The second feature of this add-on is the ability to export all the text you have highlighted to a new Google Doc. You can choose to export “By sequence” (in the order the words show up in the Doc) or “By color” (to group all the same colored words together). This allows the student to create a Doc with all the noun, verb, and adjective examples nicely grouped. (For more online highlighting tools see my blog post here.)

7) Rhyme Finder
Google Docs Add-on link
The Rhyme Finder Add-on for Google Docs is a tool that provides a list of rhyming words for any word you select in a Google Document. When students are writing poetry, this may help them discover rhyming words they may not have thought of, or find a rhyme when they are stuck. To use it, simply launch the add-on, highlight any word in your Google Doc, and click the “Find Rhyme” button in the panel on the right. A list of rhyming words, with their number of syllables, will show up in the panel. (For more student poetry resources see my blog post here.)

8) Word Cloud Generator
Google Docs Add-on link
A word cloud is used to show which words in a selection of text are used most often and which are less frequent. This can be a good way to quickly discover the most common topics in an essay, story, or speech. Students can do this with their own writing or with someone else’s work in a Google Doc by using the Word Cloud Generator Add-on. When you run the Add-on, a word cloud is displayed in a panel on the right of the document. The word cloud is a bit small, and does not have an option to resize, but still does a good job of showing the most common words from the Doc. It also includes “Advanced Options” that allow you to set the maximum number of words, as well as list words to exclude. (For more online word cloud tools see my blog post here.)

9) Pupil Pref
Google Docs Add-on link
For students who have a difficult time reading text on a paper, a common accommodation has been to place a colored transparency sheet over the paper so the page has a slight color tint. This can help the student to focus on the text better. The Pupil Pref Add-on aims to do the same thing for digital documents. When you run the Add-on you get a list of 16 colors based around the work carried out by Prof Arnold Wilkins and his team at Essex University. When you choose a color it changes the background of the Doc with the intention of making it easier for some students to read the text. (For more special needs resources see by resource collection here.)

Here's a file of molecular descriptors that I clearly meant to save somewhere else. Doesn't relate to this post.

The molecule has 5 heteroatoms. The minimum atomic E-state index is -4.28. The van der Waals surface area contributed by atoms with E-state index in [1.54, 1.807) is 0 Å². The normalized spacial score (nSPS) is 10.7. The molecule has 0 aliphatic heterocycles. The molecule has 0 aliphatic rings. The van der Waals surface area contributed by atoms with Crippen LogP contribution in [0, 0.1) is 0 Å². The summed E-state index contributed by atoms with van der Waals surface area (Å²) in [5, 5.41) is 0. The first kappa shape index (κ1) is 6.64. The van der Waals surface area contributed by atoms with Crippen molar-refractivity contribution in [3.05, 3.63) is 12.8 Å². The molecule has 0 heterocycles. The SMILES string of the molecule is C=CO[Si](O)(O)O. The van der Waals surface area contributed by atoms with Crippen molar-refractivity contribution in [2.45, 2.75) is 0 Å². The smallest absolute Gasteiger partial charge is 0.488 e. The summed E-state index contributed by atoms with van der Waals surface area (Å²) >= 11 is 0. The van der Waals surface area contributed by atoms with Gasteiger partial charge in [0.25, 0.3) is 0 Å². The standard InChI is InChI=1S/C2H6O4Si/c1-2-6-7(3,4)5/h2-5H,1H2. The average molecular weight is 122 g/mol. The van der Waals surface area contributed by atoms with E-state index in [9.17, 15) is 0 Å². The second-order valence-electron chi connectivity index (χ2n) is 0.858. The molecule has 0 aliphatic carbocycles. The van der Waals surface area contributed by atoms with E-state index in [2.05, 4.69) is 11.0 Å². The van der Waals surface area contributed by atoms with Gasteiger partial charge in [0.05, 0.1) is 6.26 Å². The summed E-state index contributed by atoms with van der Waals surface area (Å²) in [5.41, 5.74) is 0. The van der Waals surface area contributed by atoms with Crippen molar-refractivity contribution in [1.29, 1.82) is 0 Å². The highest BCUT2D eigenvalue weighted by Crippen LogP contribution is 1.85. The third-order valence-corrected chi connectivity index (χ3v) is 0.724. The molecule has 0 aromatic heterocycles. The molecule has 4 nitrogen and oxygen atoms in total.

10) DocTools
Google Docs Add-on link
Sometimes it is the little things you are missing when using Google Docs. There are a few features in Microsoft Word that are not yet included in Google Docs, including the ability to change the case of text and to sort text. Both of these missing options, as well as a few others, can be handled by the DocTools Add-on.
With this Add-on you can select some text and then change the text to all uppercase, all lowercase, each word capitalized, sentence case, or toggled case. This can be a real time saver when you did not realize you had the caps lock on for the last two sentences you just wrote.
Additionally DocTools allows you to select several lines of text and then click the “Sort A to Z” or “Sort Z to A” option to reorder the text alphabetically. This is great for sorting a list of student names, countries, elements, or such. As a bonus, it also lets you sort the rows in a Google Docs table. (For more details see my blog post here.)

11) Orange Slice Teacher Rubric
Google Docs Add-on link
Many teachers use rubrics when grading written assignments. They help the student know what is expected, and allow the teacher to provide detailed and consistent feedback when assessing. With the Orange Slice Teacher Rubric Add-on teachers can move rubrics into the digital age. First you create a rubric by inserting a table into a Google Doc and filling in the rubric values. Then simply paste that rubric into any Google Doc you wish to grade, run the Orange Slice Add-on to do the assessment, and the completed rubric and grade will be displayed in the Doc. (For more rubric tools see my webinar here.)